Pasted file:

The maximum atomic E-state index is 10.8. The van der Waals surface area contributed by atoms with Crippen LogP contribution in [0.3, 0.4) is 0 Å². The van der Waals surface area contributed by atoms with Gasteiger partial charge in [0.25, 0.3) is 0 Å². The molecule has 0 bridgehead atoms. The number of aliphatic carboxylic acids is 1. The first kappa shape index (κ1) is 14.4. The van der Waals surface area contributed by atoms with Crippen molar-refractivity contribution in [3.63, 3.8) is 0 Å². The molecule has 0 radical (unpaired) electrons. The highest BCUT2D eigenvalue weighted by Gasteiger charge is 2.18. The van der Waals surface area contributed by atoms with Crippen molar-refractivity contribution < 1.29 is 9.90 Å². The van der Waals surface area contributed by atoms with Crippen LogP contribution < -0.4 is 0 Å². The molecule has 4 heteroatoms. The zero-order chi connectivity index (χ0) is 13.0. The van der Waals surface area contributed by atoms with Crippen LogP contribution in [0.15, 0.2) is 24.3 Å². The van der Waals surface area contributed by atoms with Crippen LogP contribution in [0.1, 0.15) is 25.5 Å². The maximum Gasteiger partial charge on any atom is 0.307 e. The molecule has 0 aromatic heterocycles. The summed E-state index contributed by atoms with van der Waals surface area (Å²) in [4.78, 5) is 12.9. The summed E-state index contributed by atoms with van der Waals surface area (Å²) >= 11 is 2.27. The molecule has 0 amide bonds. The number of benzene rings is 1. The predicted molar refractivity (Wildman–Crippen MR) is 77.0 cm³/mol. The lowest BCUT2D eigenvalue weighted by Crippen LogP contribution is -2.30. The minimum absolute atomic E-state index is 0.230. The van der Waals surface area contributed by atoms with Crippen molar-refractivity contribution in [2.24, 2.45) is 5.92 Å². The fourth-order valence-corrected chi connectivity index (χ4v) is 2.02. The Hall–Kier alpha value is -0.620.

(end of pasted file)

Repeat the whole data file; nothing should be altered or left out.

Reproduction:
The maximum atomic E-state index is 10.8. The van der Waals surface area contributed by atoms with Crippen LogP contribution in [0.3, 0.4) is 0 Å². The van der Waals surface area contributed by atoms with Gasteiger partial charge in [0.25, 0.3) is 0 Å². The molecule has 0 bridgehead atoms. The number of aliphatic carboxylic acids is 1. The first kappa shape index (κ1) is 14.4. The van der Waals surface area contributed by atoms with Crippen molar-refractivity contribution in [3.63, 3.8) is 0 Å². The molecule has 0 radical (unpaired) electrons. The highest BCUT2D eigenvalue weighted by Gasteiger charge is 2.18. The van der Waals surface area contributed by atoms with Crippen molar-refractivity contribution < 1.29 is 9.90 Å². The van der Waals surface area contributed by atoms with Crippen LogP contribution < -0.4 is 0 Å². The molecule has 4 heteroatoms. The zero-order chi connectivity index (χ0) is 13.0. The van der Waals surface area contributed by atoms with Crippen LogP contribution in [0.15, 0.2) is 24.3 Å². The van der Waals surface area contributed by atoms with Crippen LogP contribution in [0.1, 0.15) is 25.5 Å². The maximum Gasteiger partial charge on any atom is 0.307 e. The molecule has 0 aromatic heterocycles. The summed E-state index contributed by atoms with van der Waals surface area (Å²) in [4.78, 5) is 12.9. The summed E-state index contributed by atoms with van der Waals surface area (Å²) >= 11 is 2.27. The molecule has 0 amide bonds. The number of benzene rings is 1. The predicted molar refractivity (Wildman–Crippen MR) is 77.0 cm³/mol. The lowest BCUT2D eigenvalue weighted by Crippen LogP contribution is -2.30. The minimum absolute atomic E-state index is 0.230. The van der Waals surface area contributed by atoms with Crippen molar-refractivity contribution in [2.24, 2.45) is 5.92 Å². The fourth-order valence-corrected chi connectivity index (χ4v) is 2.02. The Hall–Kier alpha value is -0.620.